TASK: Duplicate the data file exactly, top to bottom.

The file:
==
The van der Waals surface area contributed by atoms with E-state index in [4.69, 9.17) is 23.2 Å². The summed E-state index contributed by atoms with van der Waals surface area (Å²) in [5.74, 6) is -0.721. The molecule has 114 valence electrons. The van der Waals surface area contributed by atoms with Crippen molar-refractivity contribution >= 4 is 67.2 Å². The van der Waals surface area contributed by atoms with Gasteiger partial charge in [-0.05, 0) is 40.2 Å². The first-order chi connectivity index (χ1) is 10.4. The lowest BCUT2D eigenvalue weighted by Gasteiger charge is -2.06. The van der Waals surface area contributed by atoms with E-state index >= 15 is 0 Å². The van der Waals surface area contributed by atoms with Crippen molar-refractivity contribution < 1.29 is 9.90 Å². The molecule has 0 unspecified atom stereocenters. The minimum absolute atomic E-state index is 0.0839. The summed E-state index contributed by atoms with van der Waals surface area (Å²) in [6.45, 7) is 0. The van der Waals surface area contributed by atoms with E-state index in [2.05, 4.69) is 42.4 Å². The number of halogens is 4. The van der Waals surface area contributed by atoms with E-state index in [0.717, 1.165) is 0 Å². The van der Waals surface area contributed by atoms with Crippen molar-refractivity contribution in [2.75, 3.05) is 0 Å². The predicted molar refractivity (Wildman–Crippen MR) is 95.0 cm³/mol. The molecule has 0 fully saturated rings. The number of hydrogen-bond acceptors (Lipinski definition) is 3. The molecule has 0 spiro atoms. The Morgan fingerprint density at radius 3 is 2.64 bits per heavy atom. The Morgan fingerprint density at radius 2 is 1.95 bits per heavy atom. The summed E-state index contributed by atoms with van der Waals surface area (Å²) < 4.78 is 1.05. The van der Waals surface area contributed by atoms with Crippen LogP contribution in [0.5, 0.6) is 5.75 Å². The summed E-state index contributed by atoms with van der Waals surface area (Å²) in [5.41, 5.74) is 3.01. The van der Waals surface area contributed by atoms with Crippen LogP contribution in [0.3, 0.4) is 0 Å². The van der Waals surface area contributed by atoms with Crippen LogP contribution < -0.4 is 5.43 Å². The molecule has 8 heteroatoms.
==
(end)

The van der Waals surface area contributed by atoms with E-state index in [4.69, 9.17) is 23.2 Å². The summed E-state index contributed by atoms with van der Waals surface area (Å²) in [5.74, 6) is -0.721. The molecule has 114 valence electrons. The van der Waals surface area contributed by atoms with Crippen molar-refractivity contribution >= 4 is 67.2 Å². The van der Waals surface area contributed by atoms with Gasteiger partial charge in [-0.05, 0) is 40.2 Å². The first-order chi connectivity index (χ1) is 10.4. The lowest BCUT2D eigenvalue weighted by Gasteiger charge is -2.06. The van der Waals surface area contributed by atoms with E-state index >= 15 is 0 Å². The van der Waals surface area contributed by atoms with Crippen molar-refractivity contribution < 1.29 is 9.90 Å². The molecule has 0 unspecified atom stereocenters. The minimum absolute atomic E-state index is 0.0839. The summed E-state index contributed by atoms with van der Waals surface area (Å²) in [6.45, 7) is 0. The van der Waals surface area contributed by atoms with E-state index in [2.05, 4.69) is 42.4 Å². The number of halogens is 4. The van der Waals surface area contributed by atoms with E-state index in [0.717, 1.165) is 0 Å². The van der Waals surface area contributed by atoms with Crippen molar-refractivity contribution in [2.75, 3.05) is 0 Å². The predicted molar refractivity (Wildman–Crippen MR) is 95.0 cm³/mol. The molecule has 0 fully saturated rings. The number of hydrogen-bond acceptors (Lipinski definition) is 3. The molecule has 0 spiro atoms. The Morgan fingerprint density at radius 3 is 2.64 bits per heavy atom. The Morgan fingerprint density at radius 2 is 1.95 bits per heavy atom. The summed E-state index contributed by atoms with van der Waals surface area (Å²) < 4.78 is 1.05. The van der Waals surface area contributed by atoms with Crippen LogP contribution in [0.5, 0.6) is 5.75 Å². The summed E-state index contributed by atoms with van der Waals surface area (Å²) in [5.41, 5.74) is 3.01. The van der Waals surface area contributed by atoms with Crippen LogP contribution in [0.3, 0.4) is 0 Å². The van der Waals surface area contributed by atoms with Crippen LogP contribution < -0.4 is 5.43 Å². The molecule has 8 heteroatoms.